It's a bandwidth problem. That was the way my wife chose to describe it. My inclination was to argue the point, but my understanding of the situation and the comparison seemed accurate. "The range of frequencies within a given band, in particular that used for transmitting a signal." That was the first definition. The second was "the energy or mental capacity required to deal with a situation." I related more to the first, since I spend a good portion of my life explaining to children why they have to sit in front of their school laptop longer than the one they have at home waiting for Starfall.com to load. I had a hard time accepting the second definition as applied to me because I tend to see myself as endlessly open to input from any and all inputs, no matter what the frequency. Metaphorically speaking, that is. I'm listening.
Except when I'm not. There are a number of people and things that have fallen off my radar over the years, perhaps most profoundly because of the attention I am giving those things most proximal to my field of vision. When they say, "Out of sight, out of mind," they aren't necessarily talking about me, but it comes closest to the way I deal with those people and things. I am expressly grateful for email and long distance, since they allow me to reach out and give the appearance of touching someone just about the time they might have thought I had forgotten them completely. I am not good about getting out and around, visiting all those friends and family that I might once have signed up on my phone plan.
Most of the time I am busy holding together the life in front of me: Mother, brothers, son, wife, and a solid fistful of friends that I can trust to fuss at me if I forget to pay attention to them. And now I find myself at that time of the year when I send out Christmas cards. What do I say to those relatives that I have ignored for three hundred sixty four days prior? Life intrudes would be my excuse, but I know that I could do better if I tried. I like to satisfy that hurt part of my karma with the salve of quality over quantity, and then I hope that there aren't people I hold dear who are making the same choices about me.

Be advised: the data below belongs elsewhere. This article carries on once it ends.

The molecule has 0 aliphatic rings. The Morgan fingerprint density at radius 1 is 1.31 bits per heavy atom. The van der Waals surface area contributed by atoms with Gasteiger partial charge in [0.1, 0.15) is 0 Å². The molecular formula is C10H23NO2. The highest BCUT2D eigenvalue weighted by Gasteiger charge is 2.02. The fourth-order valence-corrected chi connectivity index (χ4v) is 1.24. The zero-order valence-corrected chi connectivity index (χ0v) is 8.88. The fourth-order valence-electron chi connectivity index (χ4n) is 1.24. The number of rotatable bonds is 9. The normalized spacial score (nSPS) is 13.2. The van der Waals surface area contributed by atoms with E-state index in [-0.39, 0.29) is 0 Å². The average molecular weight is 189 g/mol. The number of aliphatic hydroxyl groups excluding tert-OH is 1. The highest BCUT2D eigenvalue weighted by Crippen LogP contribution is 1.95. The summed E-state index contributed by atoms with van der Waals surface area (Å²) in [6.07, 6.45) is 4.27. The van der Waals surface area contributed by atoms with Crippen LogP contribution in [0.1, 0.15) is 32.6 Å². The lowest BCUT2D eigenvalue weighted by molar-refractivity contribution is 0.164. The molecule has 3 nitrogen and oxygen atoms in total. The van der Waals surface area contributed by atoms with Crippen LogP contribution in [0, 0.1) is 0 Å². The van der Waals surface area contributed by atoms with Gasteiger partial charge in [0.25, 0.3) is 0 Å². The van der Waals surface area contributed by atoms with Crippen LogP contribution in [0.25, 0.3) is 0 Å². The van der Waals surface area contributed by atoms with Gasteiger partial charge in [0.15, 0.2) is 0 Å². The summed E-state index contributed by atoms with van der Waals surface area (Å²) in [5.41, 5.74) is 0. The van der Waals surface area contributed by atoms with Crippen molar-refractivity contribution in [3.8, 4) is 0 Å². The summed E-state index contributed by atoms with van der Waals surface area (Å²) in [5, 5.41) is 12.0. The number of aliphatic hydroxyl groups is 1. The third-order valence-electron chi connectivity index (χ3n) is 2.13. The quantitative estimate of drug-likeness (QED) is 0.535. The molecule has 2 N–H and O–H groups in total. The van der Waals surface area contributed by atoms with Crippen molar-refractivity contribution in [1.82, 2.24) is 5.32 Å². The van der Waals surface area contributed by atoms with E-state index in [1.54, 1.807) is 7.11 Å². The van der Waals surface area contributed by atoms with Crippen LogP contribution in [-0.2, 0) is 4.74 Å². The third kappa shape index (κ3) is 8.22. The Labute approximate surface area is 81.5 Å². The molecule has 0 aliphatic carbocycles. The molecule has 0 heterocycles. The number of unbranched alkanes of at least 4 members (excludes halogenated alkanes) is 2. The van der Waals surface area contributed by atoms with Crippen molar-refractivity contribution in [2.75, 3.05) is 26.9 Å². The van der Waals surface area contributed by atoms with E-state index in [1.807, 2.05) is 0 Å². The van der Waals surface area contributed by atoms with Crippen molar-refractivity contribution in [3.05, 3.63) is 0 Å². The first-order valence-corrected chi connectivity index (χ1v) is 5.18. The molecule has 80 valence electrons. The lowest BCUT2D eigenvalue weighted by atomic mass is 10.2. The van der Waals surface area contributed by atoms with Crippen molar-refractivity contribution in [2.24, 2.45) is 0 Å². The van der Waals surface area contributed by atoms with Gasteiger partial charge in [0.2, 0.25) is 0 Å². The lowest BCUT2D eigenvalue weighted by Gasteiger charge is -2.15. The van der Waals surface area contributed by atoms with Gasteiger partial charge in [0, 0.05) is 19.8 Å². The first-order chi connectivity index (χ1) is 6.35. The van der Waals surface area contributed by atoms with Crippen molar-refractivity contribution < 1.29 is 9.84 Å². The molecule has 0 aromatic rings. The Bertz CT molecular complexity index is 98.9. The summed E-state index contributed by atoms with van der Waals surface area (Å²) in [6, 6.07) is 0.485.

And they are. I know that. Kids I knew in school. Teachers I have worked with. Friends who were there with me when things got weird. Friends who left or were left by me. They dropped off my bandwidth. At least that's the way I am currently explaining it. Except that it sounds a little cold and analytical. That's not how it feels inside. It feels sad. It feels empty. Babies have been born. Marriages have blossomed and faded. Kids have been born and grown. Parents have passed. People have gotten sick and most of them have gotten better. I hear about them when their Christmas cards make it to my mailbox. Or their email reaches my inbox. Or my wife tells me what she just read on her Facebook page.
Life goes on for all of us, and I apologize for having a limited number of frequencies which I am able to maintain. But there is something I remember from my youth: the way distant AM radio stations could be heard skipping through the cool night air on my transistor radio. If you're wondering where I am, listen late at night. I'll be thinking of you.